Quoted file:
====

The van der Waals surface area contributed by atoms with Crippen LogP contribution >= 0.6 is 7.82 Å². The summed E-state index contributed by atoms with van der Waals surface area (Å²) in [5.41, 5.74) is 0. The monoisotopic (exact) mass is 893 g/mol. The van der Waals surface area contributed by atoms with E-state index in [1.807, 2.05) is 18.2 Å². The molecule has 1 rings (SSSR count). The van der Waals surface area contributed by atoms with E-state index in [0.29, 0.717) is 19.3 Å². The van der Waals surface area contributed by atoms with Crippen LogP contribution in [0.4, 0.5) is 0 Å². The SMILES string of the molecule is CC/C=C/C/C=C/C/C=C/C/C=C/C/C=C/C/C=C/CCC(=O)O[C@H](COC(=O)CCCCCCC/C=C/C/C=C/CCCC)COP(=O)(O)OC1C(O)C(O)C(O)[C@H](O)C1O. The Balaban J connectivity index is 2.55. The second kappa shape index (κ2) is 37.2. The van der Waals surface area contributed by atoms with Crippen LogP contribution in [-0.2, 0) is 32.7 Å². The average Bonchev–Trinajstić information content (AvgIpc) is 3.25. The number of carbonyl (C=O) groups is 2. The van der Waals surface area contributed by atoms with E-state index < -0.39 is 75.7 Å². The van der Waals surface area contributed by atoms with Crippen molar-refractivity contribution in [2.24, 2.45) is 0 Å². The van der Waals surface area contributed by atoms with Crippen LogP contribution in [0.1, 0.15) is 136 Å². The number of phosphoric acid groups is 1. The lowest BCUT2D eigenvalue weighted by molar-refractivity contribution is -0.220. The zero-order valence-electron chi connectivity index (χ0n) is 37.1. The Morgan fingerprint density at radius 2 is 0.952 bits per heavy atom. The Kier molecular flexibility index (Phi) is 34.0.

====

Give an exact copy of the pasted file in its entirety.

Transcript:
The van der Waals surface area contributed by atoms with Crippen LogP contribution >= 0.6 is 7.82 Å². The summed E-state index contributed by atoms with van der Waals surface area (Å²) in [5.41, 5.74) is 0. The monoisotopic (exact) mass is 893 g/mol. The van der Waals surface area contributed by atoms with E-state index in [1.807, 2.05) is 18.2 Å². The molecule has 1 rings (SSSR count). The van der Waals surface area contributed by atoms with E-state index in [0.29, 0.717) is 19.3 Å². The van der Waals surface area contributed by atoms with Crippen LogP contribution in [0.4, 0.5) is 0 Å². The SMILES string of the molecule is CC/C=C/C/C=C/C/C=C/C/C=C/C/C=C/C/C=C/CCC(=O)O[C@H](COC(=O)CCCCCCC/C=C/C/C=C/CCCC)COP(=O)(O)OC1C(O)C(O)C(O)[C@H](O)C1O. The Balaban J connectivity index is 2.55. The second kappa shape index (κ2) is 37.2. The van der Waals surface area contributed by atoms with Crippen LogP contribution in [-0.2, 0) is 32.7 Å². The average Bonchev–Trinajstić information content (AvgIpc) is 3.25. The number of carbonyl (C=O) groups is 2. The van der Waals surface area contributed by atoms with E-state index < -0.39 is 75.7 Å². The van der Waals surface area contributed by atoms with Crippen molar-refractivity contribution in [2.24, 2.45) is 0 Å². The van der Waals surface area contributed by atoms with Crippen LogP contribution in [0.1, 0.15) is 136 Å². The number of phosphoric acid groups is 1. The lowest BCUT2D eigenvalue weighted by molar-refractivity contribution is -0.220. The zero-order valence-electron chi connectivity index (χ0n) is 37.1. The Morgan fingerprint density at radius 2 is 0.952 bits per heavy atom. The Kier molecular flexibility index (Phi) is 34.0.